The time it takes for a videogame to go through its entire life cycle can vary widely depending on many factors, such as the size and complexity of the game, the resources and budget available to the development team, and the platform the game is being developed for.
In Nova, we have our own roadmap, being currently close to the launch phase, and we want to tell our community how was for us briefly.
- Concept and Development: The initial idea for a game is formed, and a development team is assembled to begin work on the project. This phase can take several years, depending on the scope and complexity of the game.
- Pre-Production: The development team creates a prototype of the game, which is used to test gameplay mechanics and gather feedback from focus groups. This phase can also take several months to a year.
- Production: The bulk of the game’s development takes place during this phase. The team works on creating the game’s assets, programming the gameplay, and integrating all the various elements of the game. This phase can take several years as well.
- Beta Testing: Once the game is in a near-complete state, it is sent out to beta testers to gather feedback and identify any remaining bugs or issues. This phase can take several months.
- Release: The final version of the game is released to the public, either through digital distribution platforms such as Steam or through retail channels. This is usually followed by post-release patches and updates.
- Post-Release Support: After the game’s release, the development team continues to provide support for the game through updates and content releases, as well as addressing any remaining issues or bugs that are identified by players. This phase can last for several years, depending on the game’s popularity and success.
- Decline: The game’s player base slowly decreases as new games are released and players move on to other titles. The game’s developers may continue to release updates, but at a much slower rate, or may stop altogether, ending the game’s life cycle.
It’s also important to note that some games, particularly those developed by smaller indie teams or as part of a game jam, can be developed and released in a much shorter time frame, such as a few months, but if not, in average, creating a solid gaming title takes a minimum of 3 years to more than 5, all of this, without considering the complexity behind Blockchain integration.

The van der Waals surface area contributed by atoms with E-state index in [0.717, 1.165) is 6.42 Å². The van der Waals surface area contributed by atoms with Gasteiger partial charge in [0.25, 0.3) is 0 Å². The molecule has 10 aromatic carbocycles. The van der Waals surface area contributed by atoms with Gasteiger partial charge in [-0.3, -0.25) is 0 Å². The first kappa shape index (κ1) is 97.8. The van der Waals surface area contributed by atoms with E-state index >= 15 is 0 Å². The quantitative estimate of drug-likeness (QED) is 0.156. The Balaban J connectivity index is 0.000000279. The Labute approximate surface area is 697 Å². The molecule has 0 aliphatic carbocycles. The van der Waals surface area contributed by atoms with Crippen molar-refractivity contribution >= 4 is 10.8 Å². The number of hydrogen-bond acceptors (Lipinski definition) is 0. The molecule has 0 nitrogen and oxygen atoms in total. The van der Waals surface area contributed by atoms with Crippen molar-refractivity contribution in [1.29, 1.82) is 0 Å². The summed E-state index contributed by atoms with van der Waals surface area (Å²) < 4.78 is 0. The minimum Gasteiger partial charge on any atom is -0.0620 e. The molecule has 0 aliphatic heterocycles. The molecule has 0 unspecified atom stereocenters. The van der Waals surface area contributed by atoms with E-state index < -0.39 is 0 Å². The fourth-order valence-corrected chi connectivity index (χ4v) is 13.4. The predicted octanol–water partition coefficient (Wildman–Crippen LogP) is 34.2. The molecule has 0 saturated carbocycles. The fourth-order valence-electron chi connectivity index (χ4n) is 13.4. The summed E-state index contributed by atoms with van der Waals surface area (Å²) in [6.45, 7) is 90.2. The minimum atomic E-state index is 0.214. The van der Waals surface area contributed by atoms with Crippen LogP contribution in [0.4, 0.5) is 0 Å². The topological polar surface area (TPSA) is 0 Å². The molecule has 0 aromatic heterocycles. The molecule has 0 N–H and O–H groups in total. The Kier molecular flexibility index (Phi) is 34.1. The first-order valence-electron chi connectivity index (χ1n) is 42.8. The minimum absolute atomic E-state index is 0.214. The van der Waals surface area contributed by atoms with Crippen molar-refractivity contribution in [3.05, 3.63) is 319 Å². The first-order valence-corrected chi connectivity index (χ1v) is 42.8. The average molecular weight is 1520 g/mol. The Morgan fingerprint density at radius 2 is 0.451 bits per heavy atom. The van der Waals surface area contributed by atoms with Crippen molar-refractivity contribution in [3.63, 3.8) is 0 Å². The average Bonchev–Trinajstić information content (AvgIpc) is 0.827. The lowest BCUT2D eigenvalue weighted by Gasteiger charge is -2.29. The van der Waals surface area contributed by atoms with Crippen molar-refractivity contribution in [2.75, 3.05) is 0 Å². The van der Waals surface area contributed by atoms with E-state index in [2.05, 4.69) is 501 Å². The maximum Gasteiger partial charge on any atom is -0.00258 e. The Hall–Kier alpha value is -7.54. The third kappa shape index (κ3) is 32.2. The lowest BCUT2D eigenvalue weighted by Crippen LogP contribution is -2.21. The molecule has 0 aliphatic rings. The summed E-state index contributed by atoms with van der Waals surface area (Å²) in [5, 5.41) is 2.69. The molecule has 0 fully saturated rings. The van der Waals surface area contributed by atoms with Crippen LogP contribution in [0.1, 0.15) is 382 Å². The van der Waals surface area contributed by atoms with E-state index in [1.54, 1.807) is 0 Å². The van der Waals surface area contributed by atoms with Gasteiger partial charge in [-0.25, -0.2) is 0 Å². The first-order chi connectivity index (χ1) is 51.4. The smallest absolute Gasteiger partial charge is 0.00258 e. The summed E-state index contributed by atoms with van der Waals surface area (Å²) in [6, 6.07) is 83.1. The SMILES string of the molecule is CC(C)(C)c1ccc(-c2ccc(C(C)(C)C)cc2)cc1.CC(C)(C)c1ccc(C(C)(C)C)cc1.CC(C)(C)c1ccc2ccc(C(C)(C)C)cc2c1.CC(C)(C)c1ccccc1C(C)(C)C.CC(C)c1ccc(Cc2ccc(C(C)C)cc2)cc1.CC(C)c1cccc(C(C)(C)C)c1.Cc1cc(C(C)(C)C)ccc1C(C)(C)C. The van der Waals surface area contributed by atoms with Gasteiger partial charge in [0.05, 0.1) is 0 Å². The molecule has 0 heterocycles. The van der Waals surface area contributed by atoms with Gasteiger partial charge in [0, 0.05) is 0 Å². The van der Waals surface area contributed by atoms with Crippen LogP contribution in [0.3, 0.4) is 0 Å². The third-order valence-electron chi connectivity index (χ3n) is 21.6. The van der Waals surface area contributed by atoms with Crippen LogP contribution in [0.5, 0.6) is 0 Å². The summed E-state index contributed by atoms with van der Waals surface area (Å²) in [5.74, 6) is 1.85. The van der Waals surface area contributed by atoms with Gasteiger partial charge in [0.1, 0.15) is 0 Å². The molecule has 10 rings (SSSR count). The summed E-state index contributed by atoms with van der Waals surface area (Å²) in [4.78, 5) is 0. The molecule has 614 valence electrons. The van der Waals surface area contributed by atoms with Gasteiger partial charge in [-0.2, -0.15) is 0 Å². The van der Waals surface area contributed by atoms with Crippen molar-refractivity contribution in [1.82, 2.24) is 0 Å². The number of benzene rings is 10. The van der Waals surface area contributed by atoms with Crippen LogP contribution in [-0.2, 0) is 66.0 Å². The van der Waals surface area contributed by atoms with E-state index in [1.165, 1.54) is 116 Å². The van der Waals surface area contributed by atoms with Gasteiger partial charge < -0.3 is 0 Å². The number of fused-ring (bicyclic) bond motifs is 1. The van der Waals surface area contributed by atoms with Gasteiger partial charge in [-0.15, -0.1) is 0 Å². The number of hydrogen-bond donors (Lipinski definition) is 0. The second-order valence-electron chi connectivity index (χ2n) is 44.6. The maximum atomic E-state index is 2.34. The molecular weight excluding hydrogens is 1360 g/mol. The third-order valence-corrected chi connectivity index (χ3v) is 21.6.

And here is the point we wanted to reach. Sadly, GameFi follows the narrative of the “crypto-millionaires”, where the belief of investing in cryptocurrency can lead to extraordinary financial gains, with early adopters becoming incredibly wealthy. Greed is what guides, not only speculators but players, being a crucial source of income for underdeveloped economies, given that the ROI is way higher than what they get from working in a formal position.
What was explained before, represents the biggest threat to sustainability in the medium term for in-game economies, and the ideal of “freedom” behind crypto technologies, does not accept to remove those collectives from the equation.
So, not only the average successful titles are only on the focus of the media and the public for only a couple of months (excluding the titans of the game as a service such as Fortnite, WoW or Genshin Impact), but the GameFi industry also has to deal with profitability demands on the part of the players, because the concept of “fun” does not provide enough incentives to players to remain in the gaming ecosystem.
Bearing all of this, the conclusion, without considering static titles, such as Axie Infinity, which is not producing any return, and whose investors are only holding until the next bull tendency, leads us to consider that the lifespan of a GameFi title after its launch, is around 3 months.
How will Nova face this situation? Briefly, becoming our tile a mining stacking hybrid with gaming, where huge and small capitals will split the profitability generated by the ecosystem.
Keen to learn more?
Read the Nova Miningverse Whitepaper